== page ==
A new sunspot, AR3068, has been spotted by scientists. Worryingly, this sunspot has tripled in size since yesterday, July 29. Will this spell a disaster for Earth with a G5 class solar storm? Find out.
After a week of very low solar activity, the Sun seems to be springing back in action. In the last seven days, six sunspots appeared on the Earth-facing solar disk. While normally, it would have been a cause of concern, these sunspots were reported to be relatively stable with quiet magnetic fields. The National Oceanic and Atmospheric Administration (NOAA) in the USA predicted that there was no real chance of solar flares this week and it came out to be true when the sunspots decayed naturally, leaving a spotless solar disk. However, things are about to change. A new sunspot has emerged on the Earth facing side of the Sun and it seems to be very unstable. In just 24 hours since yesterday, the sunspot AR3068 has tripled in size and now threatens the Earth with the possibility of a huge solar storm.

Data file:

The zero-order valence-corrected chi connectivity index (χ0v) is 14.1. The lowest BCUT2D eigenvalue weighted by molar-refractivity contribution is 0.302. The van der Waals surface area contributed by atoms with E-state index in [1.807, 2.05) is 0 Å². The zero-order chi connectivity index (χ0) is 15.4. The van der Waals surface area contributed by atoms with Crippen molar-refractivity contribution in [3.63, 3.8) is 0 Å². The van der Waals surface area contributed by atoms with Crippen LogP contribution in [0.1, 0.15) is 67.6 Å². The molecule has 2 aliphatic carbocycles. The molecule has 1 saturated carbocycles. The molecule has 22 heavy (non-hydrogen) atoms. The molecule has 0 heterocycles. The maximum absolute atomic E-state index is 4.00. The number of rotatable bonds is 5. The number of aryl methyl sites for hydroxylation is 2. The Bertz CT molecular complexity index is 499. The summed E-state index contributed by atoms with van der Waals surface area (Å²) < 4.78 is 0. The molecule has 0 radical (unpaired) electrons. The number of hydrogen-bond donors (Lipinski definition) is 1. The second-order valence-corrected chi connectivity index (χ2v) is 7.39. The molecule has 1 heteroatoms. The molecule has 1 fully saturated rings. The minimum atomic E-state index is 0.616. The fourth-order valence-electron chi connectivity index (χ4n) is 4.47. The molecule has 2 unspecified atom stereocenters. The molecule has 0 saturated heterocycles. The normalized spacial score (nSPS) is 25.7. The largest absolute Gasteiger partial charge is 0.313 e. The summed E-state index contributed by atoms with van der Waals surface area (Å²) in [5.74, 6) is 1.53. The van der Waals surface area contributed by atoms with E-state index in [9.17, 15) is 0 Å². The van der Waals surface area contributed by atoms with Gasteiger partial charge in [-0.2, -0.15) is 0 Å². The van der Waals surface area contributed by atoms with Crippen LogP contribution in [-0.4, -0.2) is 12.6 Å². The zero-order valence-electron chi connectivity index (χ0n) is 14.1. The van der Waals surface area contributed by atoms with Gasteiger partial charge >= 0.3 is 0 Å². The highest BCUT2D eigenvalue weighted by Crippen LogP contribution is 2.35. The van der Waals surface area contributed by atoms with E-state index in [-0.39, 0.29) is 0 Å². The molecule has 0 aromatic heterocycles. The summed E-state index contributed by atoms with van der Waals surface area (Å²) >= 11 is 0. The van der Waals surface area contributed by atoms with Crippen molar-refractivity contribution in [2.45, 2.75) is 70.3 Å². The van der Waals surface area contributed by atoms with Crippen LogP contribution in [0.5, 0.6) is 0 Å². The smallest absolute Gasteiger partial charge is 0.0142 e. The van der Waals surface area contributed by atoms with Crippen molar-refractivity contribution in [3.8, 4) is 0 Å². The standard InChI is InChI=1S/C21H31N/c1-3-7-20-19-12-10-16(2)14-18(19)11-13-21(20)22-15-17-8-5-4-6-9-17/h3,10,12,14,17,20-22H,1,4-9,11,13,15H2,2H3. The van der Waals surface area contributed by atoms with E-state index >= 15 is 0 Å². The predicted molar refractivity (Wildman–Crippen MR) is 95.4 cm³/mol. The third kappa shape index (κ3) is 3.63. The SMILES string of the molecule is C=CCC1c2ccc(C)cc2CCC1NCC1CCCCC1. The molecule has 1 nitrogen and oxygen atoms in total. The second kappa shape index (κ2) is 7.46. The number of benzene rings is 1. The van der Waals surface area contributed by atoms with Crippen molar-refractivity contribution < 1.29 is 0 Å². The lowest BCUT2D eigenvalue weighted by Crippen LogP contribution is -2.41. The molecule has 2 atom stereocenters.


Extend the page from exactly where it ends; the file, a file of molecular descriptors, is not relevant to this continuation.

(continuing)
This was first reported by SpaceWeather.com which noted on its website, “New sunspot AR3068 near the sun’s southeastern limb is still small, but it is growing rapidly, tripling in size since yesterday. It merits watching as a possible source of near-future activity”. SpaceWeather has also shared an image of the sunspot that you can check here.
Solar storm scare after a sunspot triples in size in 24 hours
A few weeks ago, when a similar sunspot grew twice its size, a G3 class solar storm struck the Earth causing GPS disruptions, shortwave radio blackouts and affecting the communication systems for ships and airplanes. Fast moving solar winds from the flare that went off on Sun even created a temporary co-rotating interaction region (CIR) in Earth’s magnetosphere, opening a crack and letting in more solar radiation than normal and increasing the intensity of the solar storm.
While it is too early to say whether a similar or even more intense solar storm can strike the Earth, the risk does pertain and that is why scientists are monitoring this particularly unstable sunspot. If it does end up blasting a G5 solar storm like the Carrington event, it can not only damage satellites, affect the internet and mobile network, but it can also mess up electronic gadgets and cause power grid failures. Worse still, it can also cause forest fires due to its highly charged radiation.